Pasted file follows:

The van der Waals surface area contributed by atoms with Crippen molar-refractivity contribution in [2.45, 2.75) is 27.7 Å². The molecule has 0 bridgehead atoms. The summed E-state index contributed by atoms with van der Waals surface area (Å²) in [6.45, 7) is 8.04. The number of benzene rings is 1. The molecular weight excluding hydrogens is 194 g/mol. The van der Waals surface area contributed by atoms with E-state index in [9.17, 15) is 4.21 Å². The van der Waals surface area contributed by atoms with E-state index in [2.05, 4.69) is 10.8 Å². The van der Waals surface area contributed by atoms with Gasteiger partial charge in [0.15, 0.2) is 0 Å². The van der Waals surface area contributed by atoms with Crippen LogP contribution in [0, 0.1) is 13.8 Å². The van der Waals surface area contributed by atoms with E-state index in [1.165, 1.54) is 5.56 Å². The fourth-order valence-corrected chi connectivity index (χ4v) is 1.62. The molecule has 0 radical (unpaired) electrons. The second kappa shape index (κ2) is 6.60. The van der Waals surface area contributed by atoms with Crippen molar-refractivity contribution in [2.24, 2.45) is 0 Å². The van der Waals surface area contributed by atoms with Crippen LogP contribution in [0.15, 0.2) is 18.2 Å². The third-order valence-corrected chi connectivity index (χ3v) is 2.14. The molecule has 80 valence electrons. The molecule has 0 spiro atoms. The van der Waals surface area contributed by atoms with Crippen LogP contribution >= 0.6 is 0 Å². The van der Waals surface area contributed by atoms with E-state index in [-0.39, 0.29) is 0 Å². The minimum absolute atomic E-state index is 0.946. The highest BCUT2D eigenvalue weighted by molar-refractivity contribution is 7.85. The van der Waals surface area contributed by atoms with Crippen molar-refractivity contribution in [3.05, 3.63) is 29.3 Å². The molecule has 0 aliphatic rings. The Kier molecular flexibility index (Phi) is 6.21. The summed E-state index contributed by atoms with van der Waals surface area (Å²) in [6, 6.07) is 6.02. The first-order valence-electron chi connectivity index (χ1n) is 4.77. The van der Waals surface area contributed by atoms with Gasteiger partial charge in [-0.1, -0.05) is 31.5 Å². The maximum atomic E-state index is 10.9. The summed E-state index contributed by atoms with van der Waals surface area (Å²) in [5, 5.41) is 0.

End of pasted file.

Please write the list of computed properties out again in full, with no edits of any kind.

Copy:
The van der Waals surface area contributed by atoms with Crippen molar-refractivity contribution in [2.45, 2.75) is 27.7 Å². The molecule has 0 bridgehead atoms. The summed E-state index contributed by atoms with van der Waals surface area (Å²) in [6.45, 7) is 8.04. The number of benzene rings is 1. The molecular weight excluding hydrogens is 194 g/mol. The van der Waals surface area contributed by atoms with E-state index in [9.17, 15) is 4.21 Å². The van der Waals surface area contributed by atoms with E-state index in [2.05, 4.69) is 10.8 Å². The van der Waals surface area contributed by atoms with Gasteiger partial charge in [0.15, 0.2) is 0 Å². The van der Waals surface area contributed by atoms with Crippen LogP contribution in [0, 0.1) is 13.8 Å². The van der Waals surface area contributed by atoms with E-state index in [1.165, 1.54) is 5.56 Å². The fourth-order valence-corrected chi connectivity index (χ4v) is 1.62. The molecule has 0 radical (unpaired) electrons. The second kappa shape index (κ2) is 6.60. The van der Waals surface area contributed by atoms with Crippen molar-refractivity contribution in [2.24, 2.45) is 0 Å². The van der Waals surface area contributed by atoms with Crippen LogP contribution in [0.15, 0.2) is 18.2 Å². The third-order valence-corrected chi connectivity index (χ3v) is 2.14. The molecule has 80 valence electrons. The molecule has 0 spiro atoms. The van der Waals surface area contributed by atoms with Crippen LogP contribution >= 0.6 is 0 Å². The van der Waals surface area contributed by atoms with E-state index in [-0.39, 0.29) is 0 Å². The minimum absolute atomic E-state index is 0.946. The highest BCUT2D eigenvalue weighted by molar-refractivity contribution is 7.85. The van der Waals surface area contributed by atoms with Crippen molar-refractivity contribution in [3.05, 3.63) is 29.3 Å². The molecule has 0 aliphatic rings. The Kier molecular flexibility index (Phi) is 6.21. The summed E-state index contributed by atoms with van der Waals surface area (Å²) in [6, 6.07) is 6.02. The first-order valence-electron chi connectivity index (χ1n) is 4.77. The van der Waals surface area contributed by atoms with Gasteiger partial charge in [-0.1, -0.05) is 31.5 Å². The maximum atomic E-state index is 10.9. The summed E-state index contributed by atoms with van der Waals surface area (Å²) in [5, 5.41) is 0.